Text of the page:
It’s been years since Noel Gillespie played on the basketball court at St. Catherine Parish, Milwaukee, but the same drive and determination his dad, Rory, saw more than 25 years ago, still pushes him today.
“It was the closing minute of one of our first basketball games,” Rory recalled of the fifth-grade basketball game. “There is a loose ball and Noel crashes to the floor going through most of the other team and comes up with it.”
You’d think the game was on the line with the effort he put forth, but as Rory explained, Noel’s Cougars were losing 33-3!
“He is a determined young man,” his father told the Catholic Herald, of his son who at age 37 already has 13 years of experience as an NBA coach.
A 1996 graduate of Dominican High School, where he played on the basketball team, Noel went to the University of Wisconsin – Whitewater where he studied electronic media communications and upon graduation landed an internship with the Indiana Pacers, assisting with video, scouting and coaching staffs.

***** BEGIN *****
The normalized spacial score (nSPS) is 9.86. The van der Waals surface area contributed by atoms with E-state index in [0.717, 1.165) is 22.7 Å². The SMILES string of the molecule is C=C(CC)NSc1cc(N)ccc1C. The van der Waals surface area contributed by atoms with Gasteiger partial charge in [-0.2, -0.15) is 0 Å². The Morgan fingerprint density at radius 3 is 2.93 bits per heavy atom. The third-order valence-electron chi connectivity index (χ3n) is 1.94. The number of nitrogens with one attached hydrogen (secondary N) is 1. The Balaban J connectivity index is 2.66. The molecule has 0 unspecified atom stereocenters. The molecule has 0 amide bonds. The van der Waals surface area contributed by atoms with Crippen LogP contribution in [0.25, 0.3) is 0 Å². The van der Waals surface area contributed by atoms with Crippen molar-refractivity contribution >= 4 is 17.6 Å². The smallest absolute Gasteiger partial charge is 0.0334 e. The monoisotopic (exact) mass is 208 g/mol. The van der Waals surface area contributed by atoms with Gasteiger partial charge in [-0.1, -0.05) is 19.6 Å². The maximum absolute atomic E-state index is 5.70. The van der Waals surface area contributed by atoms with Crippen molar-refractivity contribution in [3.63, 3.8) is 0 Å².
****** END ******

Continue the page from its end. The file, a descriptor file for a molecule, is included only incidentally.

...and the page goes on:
His next stop was Florida State University where he earned his graduate degree and worked as a graduate assistant for the basketball team in 2002. He was hired by the Phoenix Suns in 2003, initially working as the Suns advance scout, before becoming an assistant coach for his final three seasons with Phoenix.
After a coaching transition in Phoenix following the 2012-2013 season, Noel was hired as an assistant coach by the Denver Nuggets and recently completed his second season in that role.
Passion turns into pro sports career
Noel’s rapid rise through the professional coaching ranks has amazed his family, especially his mom, Judie, chair of the theology department at Divine Savior Holy Angels High School, Milwaukee, who never thought that his passion for recording athletic contests could turn into a career in professional sports.
“He always loved sports from the time he was young,” Judie told the Catholic Herald in a telephone interview. “We’re a sports family – Rory and the four boys – and he always loved to watch basketball on TV.”
Judie recalled early years when the family did not own a VCR, but rented one on the weekends and Noel would spend hours taping basketball games. Somewhere along the way, she said, he learned to splice film and she remembers her basement filled with wires and film as her oldest son pursued his passion.